Naloxone has been in use in the medical field for decades, and has become increasingly available to emergency responders and “layperson” (as in, community members who use drugs or may witness an overdose outside of a medical setting). Specifically, Missouri has passed third party access laws allowing any individual to obtain naloxone at a pharmacy without an outside prescription (House Bill 1568), though not all pharmacies offer the medication. Naloxone is also offered for free through NCADA in Olivette and Missouri Network for Opioid Reform and Recovery in South City, St. Louis.

 What to do if someone overdoses:

  1. Administer 1 dose of naloxone
  2. Call 911 (review 911 Good Samaritan laws)
  3. Administer rescue breaths
  4. Place person in recovery position if you stop administering rescue breaths or leave the person’s side
  5. Give 2nddose of naloxone after 2-3 minutes if 1st dose is not successful
  6. Stay with the person until medical help arrives
    ( Naloxone has an effective time of 30 minutes to an hour, and after that time elapses, the individual can go back into an overdose state.)

How long does it take for naloxone to take effect? Anywhere from  30 seconds to 5 minutes, depending on the route of administration and the amount of opioids in someone’s system.

How can I prevent an overdose from happening in the future? Just like with any behavior that carries risk, the only way to completely prevent an overdose is by not consuming any opioids. However, that is not always realistic. If you or your family member does choose to use, it’s best to practice harm reduction strategies like not using alone, not injecting, “tasting your shot” if you do inject (use just a small amount at first to see how strong it is), avoid really strong opioids like fentanyl and carfentanil, don’t combine opioids with other “downers” like alcohol or benzos, and – very important – if you’ve gone a few days since you last used, always start at a smaller dose than what you’re used to.

Is naloxone all that’s needed to get over an opioid use disorder? No. Naloxone is not treatment (and neither is detox). If you’re interested in learning more about treatment for opioid use, visit here.

Fentanyl

What is fentanyl?

Fentanyl is a powerful synthetic (manufactured) opioid prescribed by physicians to treat patients with severe pain, such as post-surgical or cancer pain. Legally prescribed fentanyl generally comes in the form of a patch, nasal spray, lozenge, injection, tablets or films. However, illegally manufactured fentanyl can be found in a powdered form and is frequently used to “cut” heroin or in counterfeit prescription pills (including fake opioids and benzodiazepines).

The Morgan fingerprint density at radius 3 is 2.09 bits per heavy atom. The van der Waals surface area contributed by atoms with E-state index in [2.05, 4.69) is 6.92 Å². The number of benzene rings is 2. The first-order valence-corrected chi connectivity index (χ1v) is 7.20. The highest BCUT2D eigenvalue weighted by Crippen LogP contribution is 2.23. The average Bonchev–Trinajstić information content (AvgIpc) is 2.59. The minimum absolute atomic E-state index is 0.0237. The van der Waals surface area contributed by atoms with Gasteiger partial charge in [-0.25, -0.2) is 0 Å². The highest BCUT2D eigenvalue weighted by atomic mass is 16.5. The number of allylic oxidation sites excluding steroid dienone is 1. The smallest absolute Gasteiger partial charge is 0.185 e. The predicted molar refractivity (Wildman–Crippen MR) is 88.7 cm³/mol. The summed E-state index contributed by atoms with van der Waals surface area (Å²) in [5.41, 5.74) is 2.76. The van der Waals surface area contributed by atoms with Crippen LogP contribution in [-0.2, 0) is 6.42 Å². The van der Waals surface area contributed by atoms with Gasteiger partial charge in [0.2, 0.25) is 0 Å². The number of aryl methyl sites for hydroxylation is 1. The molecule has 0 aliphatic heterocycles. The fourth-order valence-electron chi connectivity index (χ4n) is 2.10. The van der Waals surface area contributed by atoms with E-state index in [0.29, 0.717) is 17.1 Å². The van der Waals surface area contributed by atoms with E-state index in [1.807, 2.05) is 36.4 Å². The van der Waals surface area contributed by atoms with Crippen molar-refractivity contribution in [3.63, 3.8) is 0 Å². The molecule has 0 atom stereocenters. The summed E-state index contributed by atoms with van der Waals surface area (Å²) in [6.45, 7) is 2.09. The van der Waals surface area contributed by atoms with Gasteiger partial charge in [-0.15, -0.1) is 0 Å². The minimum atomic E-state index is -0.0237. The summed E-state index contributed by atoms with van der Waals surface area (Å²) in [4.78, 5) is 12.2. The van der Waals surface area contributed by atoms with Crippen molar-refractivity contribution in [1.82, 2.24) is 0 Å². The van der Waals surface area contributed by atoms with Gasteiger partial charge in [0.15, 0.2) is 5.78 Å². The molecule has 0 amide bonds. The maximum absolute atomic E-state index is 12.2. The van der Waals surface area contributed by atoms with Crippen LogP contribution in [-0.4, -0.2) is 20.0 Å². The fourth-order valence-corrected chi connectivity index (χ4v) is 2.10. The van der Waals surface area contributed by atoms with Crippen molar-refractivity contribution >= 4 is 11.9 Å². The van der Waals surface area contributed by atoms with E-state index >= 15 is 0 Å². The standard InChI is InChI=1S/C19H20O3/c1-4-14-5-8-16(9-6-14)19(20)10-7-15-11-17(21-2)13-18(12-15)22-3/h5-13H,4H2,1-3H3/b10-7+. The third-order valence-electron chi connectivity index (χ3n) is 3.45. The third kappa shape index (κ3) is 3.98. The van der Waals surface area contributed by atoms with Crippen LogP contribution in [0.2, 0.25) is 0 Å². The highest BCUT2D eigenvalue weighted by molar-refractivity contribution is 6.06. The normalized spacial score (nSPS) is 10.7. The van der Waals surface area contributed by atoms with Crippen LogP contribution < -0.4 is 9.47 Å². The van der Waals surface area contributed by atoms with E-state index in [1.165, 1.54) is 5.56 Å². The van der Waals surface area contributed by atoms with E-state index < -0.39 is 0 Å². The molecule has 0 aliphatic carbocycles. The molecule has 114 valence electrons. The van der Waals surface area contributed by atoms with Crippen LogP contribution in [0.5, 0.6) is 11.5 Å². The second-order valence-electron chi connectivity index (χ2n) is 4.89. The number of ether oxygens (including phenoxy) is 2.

Why is fentanyl so dangerous?

Fentanyl is 50-100 times more potent than morphine and is often added to drugs without the user’s knowledge. This places users at a higher risk for overdose since a dose that appears safe may actually be lethal. Most users try to actively avoid fentanyl but are often unable to detect its presence.

What does a fentanyl overdose look like?

The onset of an overdose caused by fentanyl can occur at a much quicker rate (sometimes within seconds) than heroin and may take multiple doses of naloxone to counteract due to the potency of fentanyl.  In the majority of cases, fentanyl overdoses appear very similar to other opioid overdoses. However, atypical overdose symptoms due to fentanyl have been reported, including:

  • Immediate blue or grey lips
  • Body stiffening/seizure like activity
  • Foaming at the mouth
  • Confusion before becoming unresponsive

How do I respond to a fentanyl overdose?

Fentanyl overdoses are often indistinguishable from overdoses caused by any other opioids and should be responded to similarly beginning with administering naloxone, calling 911, and starting rescue breaths (see above).

*For additional information and current reports on fentanyl, visit:

Resources
Interested in connecting with other people who use drugs and their families? Check out some of these resources:

For specific information on opioid overdose, including recognizing and opioid overdose, responding to an opioid overdose, and risks and prevention strategies, visit here

*For additional information see our Resources Page or access the following links for resources for Overdose Prevention and Harm ReductionOpioid Use Disorder TreatmentResearch and Data, and Legislation and Advocacy.